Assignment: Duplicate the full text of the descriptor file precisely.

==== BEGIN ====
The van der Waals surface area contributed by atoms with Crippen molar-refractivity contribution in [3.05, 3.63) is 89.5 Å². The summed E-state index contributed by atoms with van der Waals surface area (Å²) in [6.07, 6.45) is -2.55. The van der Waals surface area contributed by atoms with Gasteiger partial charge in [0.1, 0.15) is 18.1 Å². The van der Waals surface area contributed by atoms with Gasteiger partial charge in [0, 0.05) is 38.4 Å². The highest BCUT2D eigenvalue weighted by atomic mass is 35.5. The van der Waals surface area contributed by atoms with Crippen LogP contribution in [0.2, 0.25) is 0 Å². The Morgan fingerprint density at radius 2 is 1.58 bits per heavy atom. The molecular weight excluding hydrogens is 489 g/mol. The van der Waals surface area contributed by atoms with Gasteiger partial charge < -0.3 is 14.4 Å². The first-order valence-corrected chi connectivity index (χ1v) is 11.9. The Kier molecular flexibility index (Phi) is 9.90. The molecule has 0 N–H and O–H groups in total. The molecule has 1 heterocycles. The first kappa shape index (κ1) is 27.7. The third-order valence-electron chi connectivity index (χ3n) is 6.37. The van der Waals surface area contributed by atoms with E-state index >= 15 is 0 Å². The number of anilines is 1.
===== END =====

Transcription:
The van der Waals surface area contributed by atoms with Crippen molar-refractivity contribution in [3.05, 3.63) is 89.5 Å². The summed E-state index contributed by atoms with van der Waals surface area (Å²) in [6.07, 6.45) is -2.55. The van der Waals surface area contributed by atoms with Gasteiger partial charge in [0.1, 0.15) is 18.1 Å². The van der Waals surface area contributed by atoms with Gasteiger partial charge in [0, 0.05) is 38.4 Å². The highest BCUT2D eigenvalue weighted by atomic mass is 35.5. The van der Waals surface area contributed by atoms with Crippen LogP contribution in [0.2, 0.25) is 0 Å². The Morgan fingerprint density at radius 2 is 1.58 bits per heavy atom. The molecular weight excluding hydrogens is 489 g/mol. The van der Waals surface area contributed by atoms with Gasteiger partial charge < -0.3 is 14.4 Å². The first-order valence-corrected chi connectivity index (χ1v) is 11.9. The Kier molecular flexibility index (Phi) is 9.90. The molecule has 0 N–H and O–H groups in total. The molecule has 1 heterocycles. The first kappa shape index (κ1) is 27.7. The third-order valence-electron chi connectivity index (χ3n) is 6.37. The van der Waals surface area contributed by atoms with E-state index >= 15 is 0 Å². The number of anilines is 1.